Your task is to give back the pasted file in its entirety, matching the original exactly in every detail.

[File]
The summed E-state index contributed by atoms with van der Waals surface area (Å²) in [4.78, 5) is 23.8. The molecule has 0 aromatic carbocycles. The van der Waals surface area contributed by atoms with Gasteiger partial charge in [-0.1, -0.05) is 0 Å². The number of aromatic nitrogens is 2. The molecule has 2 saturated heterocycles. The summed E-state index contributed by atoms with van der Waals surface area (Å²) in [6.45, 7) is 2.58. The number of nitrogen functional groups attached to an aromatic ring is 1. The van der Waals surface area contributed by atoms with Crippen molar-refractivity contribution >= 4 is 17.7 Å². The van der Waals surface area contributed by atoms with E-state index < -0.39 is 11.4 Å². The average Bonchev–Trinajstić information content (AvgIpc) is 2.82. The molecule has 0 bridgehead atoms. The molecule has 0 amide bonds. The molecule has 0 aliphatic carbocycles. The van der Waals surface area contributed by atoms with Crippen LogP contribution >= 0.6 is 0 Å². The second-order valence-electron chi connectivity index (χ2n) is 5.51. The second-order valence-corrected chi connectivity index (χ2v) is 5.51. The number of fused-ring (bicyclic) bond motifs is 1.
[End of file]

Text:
The summed E-state index contributed by atoms with van der Waals surface area (Å²) in [4.78, 5) is 23.8. The molecule has 0 aromatic carbocycles. The van der Waals surface area contributed by atoms with Gasteiger partial charge in [-0.1, -0.05) is 0 Å². The number of aromatic nitrogens is 2. The molecule has 2 saturated heterocycles. The summed E-state index contributed by atoms with van der Waals surface area (Å²) in [6.45, 7) is 2.58. The number of nitrogen functional groups attached to an aromatic ring is 1. The van der Waals surface area contributed by atoms with Crippen molar-refractivity contribution >= 4 is 17.7 Å². The van der Waals surface area contributed by atoms with E-state index < -0.39 is 11.4 Å². The average Bonchev–Trinajstić information content (AvgIpc) is 2.82. The molecule has 0 bridgehead atoms. The molecule has 0 amide bonds. The molecule has 0 aliphatic carbocycles. The van der Waals surface area contributed by atoms with Crippen LogP contribution >= 0.6 is 0 Å². The second-order valence-electron chi connectivity index (χ2n) is 5.51. The second-order valence-corrected chi connectivity index (χ2v) is 5.51. The number of fused-ring (bicyclic) bond motifs is 1.